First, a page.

the duty to defend without a corollary duty to investigate."

      "The duty of good faith and fair dealing implied in every contract is
      an integral part of an insurance contract. A policy's cooperation
      clause creates an obligation on the insured to provide correct
      information. Twin City did not have knowledge of facts justifying a
      disclaimer until Lester Schwab, for the second time, provided, as
      evidence of the contract, the patently insufficient August 18, 1998
      letter from Polo Jeans to Macy's. Thus, Twin City learned that no
      contract existed between Federated/Macy's and Jones on or about
      October 2, 2000, after the second failed attempt by Federated/Macy's
      to provide the relevant contract, and promptly disclaimed coverage on
      October l8, 2002."

      "Even were we to accept the argument that Twin City had an obligation
      to reserve its rights when it assumed the defense of the underlying
      action, Federated/Macy's, contrary to Supreme Court's finding, is
      unable to establish a key element of common-law estoppel: prejudice
      caused by Twin City's allegedly belated disclaimer. The purpose of a
      reservation of rights is to prevent an insured's detrimental reliance
      on the defense provided by the insurer. The reservation is a
      sufficient preventative to reliance even if the insurer later
      disclaims on a basis different from the ground originally asserted in
      the reservation of rights."

      "Here, even though no reservation of rights notice was given, SRS
      requested Federated/Macy's to provide a copy of the contract
      requiring Jones to procure insurance coverage for it, prompting
      Federated/Macy's to attempt, unsuccessfully on at least two
      occasions, to provide the purported contract. In fact,
      Federated/Macy's acknowledges on appeal that it has failed to provide
      the relevant contract. Thus, Federated/Macy's was always aware that
      Twin City required, and requested, formal documentation of its
      additional insured status under Twin City's policy, a status wholly
      dependent on the requested contract. Given such a background,
      Federated/Macy's could not have detrimentally relied on Twin City's

      "Moreover, as a general rule, estoppel cannot be used to create
      coverage where none exists."

      "Supreme Court based its finding of estoppel on the erroneous premise
      that because Twin City controlled Federated's defense in the
      underlying action, prejudice is presumed.... Prejudice, however, is
      not uniformly presumed in such circumstances, and estoppel will lie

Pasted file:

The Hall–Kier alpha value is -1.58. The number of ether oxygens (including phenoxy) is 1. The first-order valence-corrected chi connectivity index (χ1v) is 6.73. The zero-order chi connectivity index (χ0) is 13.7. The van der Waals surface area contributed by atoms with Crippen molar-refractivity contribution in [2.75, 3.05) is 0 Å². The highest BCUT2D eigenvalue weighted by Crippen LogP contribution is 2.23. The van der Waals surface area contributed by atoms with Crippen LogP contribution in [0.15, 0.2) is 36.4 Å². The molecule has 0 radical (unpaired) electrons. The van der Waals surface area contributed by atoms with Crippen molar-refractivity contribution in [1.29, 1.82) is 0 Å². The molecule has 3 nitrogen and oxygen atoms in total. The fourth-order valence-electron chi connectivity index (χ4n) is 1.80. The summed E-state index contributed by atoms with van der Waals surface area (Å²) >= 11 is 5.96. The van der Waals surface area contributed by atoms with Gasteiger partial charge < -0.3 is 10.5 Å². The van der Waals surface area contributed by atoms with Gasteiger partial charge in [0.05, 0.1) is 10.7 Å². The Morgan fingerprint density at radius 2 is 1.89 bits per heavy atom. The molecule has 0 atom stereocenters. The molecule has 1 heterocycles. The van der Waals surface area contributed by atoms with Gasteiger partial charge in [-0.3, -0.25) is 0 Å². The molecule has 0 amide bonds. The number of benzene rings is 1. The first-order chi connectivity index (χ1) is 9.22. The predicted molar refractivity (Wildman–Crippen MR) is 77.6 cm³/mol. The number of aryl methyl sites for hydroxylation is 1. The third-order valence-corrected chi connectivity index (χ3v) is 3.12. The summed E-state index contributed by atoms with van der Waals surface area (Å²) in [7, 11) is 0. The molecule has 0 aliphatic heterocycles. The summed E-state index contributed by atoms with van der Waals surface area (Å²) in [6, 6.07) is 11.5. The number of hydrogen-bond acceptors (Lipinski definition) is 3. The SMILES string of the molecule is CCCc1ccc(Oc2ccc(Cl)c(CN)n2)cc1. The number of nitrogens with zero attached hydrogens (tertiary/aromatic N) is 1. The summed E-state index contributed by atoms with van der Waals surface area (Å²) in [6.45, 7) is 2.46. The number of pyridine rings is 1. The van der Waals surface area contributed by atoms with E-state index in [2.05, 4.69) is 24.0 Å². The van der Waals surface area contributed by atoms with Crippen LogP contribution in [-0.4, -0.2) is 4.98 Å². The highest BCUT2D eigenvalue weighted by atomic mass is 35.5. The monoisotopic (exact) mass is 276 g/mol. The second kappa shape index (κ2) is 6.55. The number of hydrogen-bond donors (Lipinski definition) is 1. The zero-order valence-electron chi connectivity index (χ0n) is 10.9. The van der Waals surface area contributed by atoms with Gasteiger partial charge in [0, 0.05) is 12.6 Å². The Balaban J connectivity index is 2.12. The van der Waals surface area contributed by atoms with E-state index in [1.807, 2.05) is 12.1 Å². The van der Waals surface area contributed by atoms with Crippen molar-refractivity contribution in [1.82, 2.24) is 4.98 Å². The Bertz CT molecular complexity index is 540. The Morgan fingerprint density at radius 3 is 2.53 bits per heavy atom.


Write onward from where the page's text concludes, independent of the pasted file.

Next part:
only if the insured has demonstrated prejudice by the insurer's
      actions. Prejudice is established only where the insurer's control of
      the defense is such that the character and strategy of the lawsuit
      can no longer be altered."

      "Here, Lester Schwab represented Federated/Macy's before Twin City
      assumed responsibility for the defense. Lester Schwab continued the
      defense under Twin City and remained in control of the defense after
      its disclaimer. Indeed, as noted, even as Lester Schwab prosecutes
      the instant action on Federated/Macy's behalf, it continues the
      defense of the underlying action. Federated/Macy's shows no more than
      Twin City's requesting status reports, paying for a portion of its
      defense and authorizing the commencement of third-party claims to
      attempt to obtain indemnity from other parties - an effort that would
      benefit, not prejudice, Federated/Macy's. There is no showing of Twin
      City's control of the defense to the detriment of Federated/Macy's."

      "Contrary to Federated/Macy's claim, Twin City did not use
      confidential information acquired in its defense of the underlying
      action. Twin City discovered that there was no contract requiring
      Jones to procure liability insurance coverage through correspondence
      with Federated/Macy's, not through its defense of the underlying
      lawsuit. The non-existence of that contract was not a confidential
      matter but, rather, a factual matter Federated/Macy's was bound to
      disclose in order to establish its right to coverage, as well as its
      claim for indemnity against Jones."

      "Nor did Twin City's assumption of Federated/Macy's defense in any
      way prejudice the latter's claim against Jones. Federated/Macy's
      argues that Twin City's defense impeded the assertion of a cross
      claim because of the bar of the antisubrogation rule. That argument
      is meritless. Federated/Macy's contractual indemnification claim
      against Jones was fully litigated with the instant motions and
      dismissed based on the lack of a showing of a contract. There can be
      no claim of prejudice when Federated/Macy's had an opportunity to
      litigate the issue fully and fairly. Moreover, the claim is
      exaggerated. The antisubrogation rule applies only to the policy
      limit of the common policy. Thus, Federated/Macy's could have brought
      a cross claim for a defense and indemnification against Jones for any
      amount over the Twin City policy limit or for any amount covered by a
      separate policy."

      "For all of the foregoing reasons, the Federated/Macy's claim of
      equitable estoppel is without merit."

      Larry Rogak